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customer experience, Personalisation, Personalised Gifts

Customers expect 24/7 on personalised gifts, as standard

Written by Jason Groom
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Originally published
October 21 2015,
updated
February 22 2020

It’s said that the recession made the consumer more demanding. Referencing its New Consumer research, Euro RSCG Biss Lancaster’s chairman famously quoted, “The days of the compliant consumer are well and truly over.” And that’s particularly unwelcome news if you’re in the personalised gifts game, because customers aren't necessarily aware of the additional challenges and don’t amend their delivery expectations accordingly.

While the recession might be partly responsible, these expectations continue to increase as personalisation sites, and the production and logistics capabilities that support them, become ever more streamlined and refined. Barclays’ “The Last Mile - Exploring the online purchasing and delivery journey” recorded that 70% of consumers believed couriers should deliver on a Sunday, and almost 45% said they’d order more online if delivery services were improved – which just goes to prove what a hurry they’re in!

Keep customers waiting, under-deliver or just generally disappoint and you can expect to face both their wrath and their departure. In a research study of 2,000 consumers by customer experience management experts Thunderhead, 24% said they’d take more than a year to forgive a company if it had broken their trust, while 23% said they’d never trust the company again.

So, what skills and technology are needed to achieve the 24-hour turnaround on personalised gifts that the commodity suppliers are so much better placed to achieve?

In the early 90s the term “Lights out” was coined by IT professionals whose dream was for computers to look after themselves, without any human intervention. Thirty years on and sophisticated manufacturing equipment and practices have caught up so that 7-days a week, and around the clock, production continues driven by orders and demand, rather than by shift patterns or working schedules. Because, as the UPS Pulse of the Online Shopper report points out, “With the exception of a few big ticket items, customers now expect everything from next day click and collect to speedy returns – and few are happy to pay much for these premium services.”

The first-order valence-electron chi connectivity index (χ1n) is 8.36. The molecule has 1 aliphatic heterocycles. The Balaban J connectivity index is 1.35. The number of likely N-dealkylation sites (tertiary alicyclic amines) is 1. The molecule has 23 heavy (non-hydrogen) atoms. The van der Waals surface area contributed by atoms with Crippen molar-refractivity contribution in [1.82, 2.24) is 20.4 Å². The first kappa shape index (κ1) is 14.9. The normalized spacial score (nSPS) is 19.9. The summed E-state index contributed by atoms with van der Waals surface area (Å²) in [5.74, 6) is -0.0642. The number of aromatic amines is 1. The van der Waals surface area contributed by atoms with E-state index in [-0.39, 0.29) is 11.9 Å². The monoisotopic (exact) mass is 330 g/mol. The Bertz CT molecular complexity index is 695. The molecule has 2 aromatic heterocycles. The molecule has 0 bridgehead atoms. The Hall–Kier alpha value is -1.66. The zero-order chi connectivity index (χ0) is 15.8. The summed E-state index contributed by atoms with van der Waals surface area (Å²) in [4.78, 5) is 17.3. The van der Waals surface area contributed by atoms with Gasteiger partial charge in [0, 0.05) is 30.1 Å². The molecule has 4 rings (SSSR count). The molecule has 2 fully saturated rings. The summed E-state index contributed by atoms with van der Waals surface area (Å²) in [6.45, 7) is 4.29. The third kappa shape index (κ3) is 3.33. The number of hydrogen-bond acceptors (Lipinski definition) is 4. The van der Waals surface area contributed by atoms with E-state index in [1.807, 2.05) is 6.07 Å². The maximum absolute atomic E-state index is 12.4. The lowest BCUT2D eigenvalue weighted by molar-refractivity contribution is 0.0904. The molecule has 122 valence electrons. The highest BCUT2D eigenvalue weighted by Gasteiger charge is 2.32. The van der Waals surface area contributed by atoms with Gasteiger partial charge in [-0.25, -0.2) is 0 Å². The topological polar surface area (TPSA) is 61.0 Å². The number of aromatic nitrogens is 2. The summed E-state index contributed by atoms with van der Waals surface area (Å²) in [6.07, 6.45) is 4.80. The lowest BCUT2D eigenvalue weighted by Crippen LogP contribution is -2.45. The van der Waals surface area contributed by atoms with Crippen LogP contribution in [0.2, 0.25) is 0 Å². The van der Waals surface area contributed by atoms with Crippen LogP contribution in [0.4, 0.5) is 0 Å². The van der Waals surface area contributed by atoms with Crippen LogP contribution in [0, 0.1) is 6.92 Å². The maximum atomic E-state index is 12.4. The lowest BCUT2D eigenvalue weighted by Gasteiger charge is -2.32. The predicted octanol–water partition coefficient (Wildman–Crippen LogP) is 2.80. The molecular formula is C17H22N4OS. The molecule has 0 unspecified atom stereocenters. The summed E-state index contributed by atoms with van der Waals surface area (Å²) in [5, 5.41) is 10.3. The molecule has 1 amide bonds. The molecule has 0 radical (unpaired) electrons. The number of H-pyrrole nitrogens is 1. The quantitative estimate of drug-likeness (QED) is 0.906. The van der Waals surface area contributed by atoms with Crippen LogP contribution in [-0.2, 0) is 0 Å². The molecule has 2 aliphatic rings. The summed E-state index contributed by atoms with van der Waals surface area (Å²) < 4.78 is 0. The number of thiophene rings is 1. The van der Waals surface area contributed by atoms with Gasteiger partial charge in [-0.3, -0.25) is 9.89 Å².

“Without human intervention” shouldn't be confused with “without human skills”. An ability to let the technology take care of itself relies on it having been specified and programmed correctly in the first instance and, critically, having a raft of well trained and experienced staff that deliver the supporting customer service.

Ordering in bulk to trigger a volume discount is SO last century. A need for small quantities, or indeed those personalised one-offs, can no longer be prohibitively expensive. So automatic production batching, driven by Service Level Agreements that limit your customer’s waiting time, and that keep costs down and timescales tight, is a must.

Excellent API integration makes sure an order and its data segues in to the workflow, continues along with the product and on to the ordering customer or gift-recipient, seamlessly. Any glitch, hitch or missing information not only causes delay but has a negative impact on their experience. A whopping 92% of those in the Thunderhead survey said they felt negatively towards businesses that required them to provide information multiple times. Worse still, 21% said that that alone would be enough to make them consider leaving for a competitor.

So, while the quality of the gift can’t be underestimated, ease and speed for the gift-buyer are very much of the essence!

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